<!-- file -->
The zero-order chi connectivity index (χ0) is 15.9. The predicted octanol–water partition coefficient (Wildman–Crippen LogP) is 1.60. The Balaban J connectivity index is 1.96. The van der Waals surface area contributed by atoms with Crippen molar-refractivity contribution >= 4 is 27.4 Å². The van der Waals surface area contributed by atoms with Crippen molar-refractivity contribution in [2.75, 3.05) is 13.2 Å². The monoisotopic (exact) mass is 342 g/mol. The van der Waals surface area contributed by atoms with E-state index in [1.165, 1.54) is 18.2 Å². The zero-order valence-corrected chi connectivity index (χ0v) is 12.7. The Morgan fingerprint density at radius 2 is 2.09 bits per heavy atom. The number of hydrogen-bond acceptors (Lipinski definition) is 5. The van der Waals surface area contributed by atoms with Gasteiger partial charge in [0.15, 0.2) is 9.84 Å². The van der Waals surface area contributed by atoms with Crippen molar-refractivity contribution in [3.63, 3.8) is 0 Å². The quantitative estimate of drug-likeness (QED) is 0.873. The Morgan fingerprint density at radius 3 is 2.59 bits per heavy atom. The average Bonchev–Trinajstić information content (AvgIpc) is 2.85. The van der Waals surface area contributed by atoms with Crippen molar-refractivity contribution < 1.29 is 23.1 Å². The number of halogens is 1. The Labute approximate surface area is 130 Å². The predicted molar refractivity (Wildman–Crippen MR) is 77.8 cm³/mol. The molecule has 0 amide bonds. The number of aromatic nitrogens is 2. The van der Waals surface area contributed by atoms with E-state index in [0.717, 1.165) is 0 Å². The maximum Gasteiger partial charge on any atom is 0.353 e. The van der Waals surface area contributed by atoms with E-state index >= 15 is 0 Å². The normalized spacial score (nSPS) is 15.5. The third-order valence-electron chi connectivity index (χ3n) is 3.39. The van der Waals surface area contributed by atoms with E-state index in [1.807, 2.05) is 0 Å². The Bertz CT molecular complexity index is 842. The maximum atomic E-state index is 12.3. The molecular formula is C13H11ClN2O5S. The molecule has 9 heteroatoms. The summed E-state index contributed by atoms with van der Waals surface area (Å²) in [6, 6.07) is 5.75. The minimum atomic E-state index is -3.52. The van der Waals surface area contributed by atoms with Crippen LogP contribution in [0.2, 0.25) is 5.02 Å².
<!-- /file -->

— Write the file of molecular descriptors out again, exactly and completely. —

The zero-order chi connectivity index (χ0) is 15.9. The predicted octanol–water partition coefficient (Wildman–Crippen LogP) is 1.60. The Balaban J connectivity index is 1.96. The van der Waals surface area contributed by atoms with Crippen molar-refractivity contribution >= 4 is 27.4 Å². The van der Waals surface area contributed by atoms with Crippen molar-refractivity contribution in [2.75, 3.05) is 13.2 Å². The monoisotopic (exact) mass is 342 g/mol. The van der Waals surface area contributed by atoms with E-state index in [1.165, 1.54) is 18.2 Å². The zero-order valence-corrected chi connectivity index (χ0v) is 12.7. The Morgan fingerprint density at radius 2 is 2.09 bits per heavy atom. The number of hydrogen-bond acceptors (Lipinski definition) is 5. The van der Waals surface area contributed by atoms with Gasteiger partial charge in [0.15, 0.2) is 9.84 Å². The van der Waals surface area contributed by atoms with Crippen molar-refractivity contribution in [3.63, 3.8) is 0 Å². The quantitative estimate of drug-likeness (QED) is 0.873. The Morgan fingerprint density at radius 3 is 2.59 bits per heavy atom. The average Bonchev–Trinajstić information content (AvgIpc) is 2.85. The van der Waals surface area contributed by atoms with Crippen molar-refractivity contribution < 1.29 is 23.1 Å². The number of halogens is 1. The Labute approximate surface area is 130 Å². The predicted molar refractivity (Wildman–Crippen MR) is 77.8 cm³/mol. The molecule has 0 amide bonds. The number of aromatic nitrogens is 2. The van der Waals surface area contributed by atoms with E-state index in [0.717, 1.165) is 0 Å². The maximum Gasteiger partial charge on any atom is 0.353 e. The van der Waals surface area contributed by atoms with E-state index >= 15 is 0 Å². The normalized spacial score (nSPS) is 15.5. The third-order valence-electron chi connectivity index (χ3n) is 3.39. The van der Waals surface area contributed by atoms with E-state index in [1.807, 2.05) is 0 Å². The Bertz CT molecular complexity index is 842. The maximum atomic E-state index is 12.3. The molecular formula is C13H11ClN2O5S. The molecule has 9 heteroatoms. The summed E-state index contributed by atoms with van der Waals surface area (Å²) in [6, 6.07) is 5.75. The minimum atomic E-state index is -3.52. The van der Waals surface area contributed by atoms with Crippen LogP contribution in [0.2, 0.25) is 5.02 Å².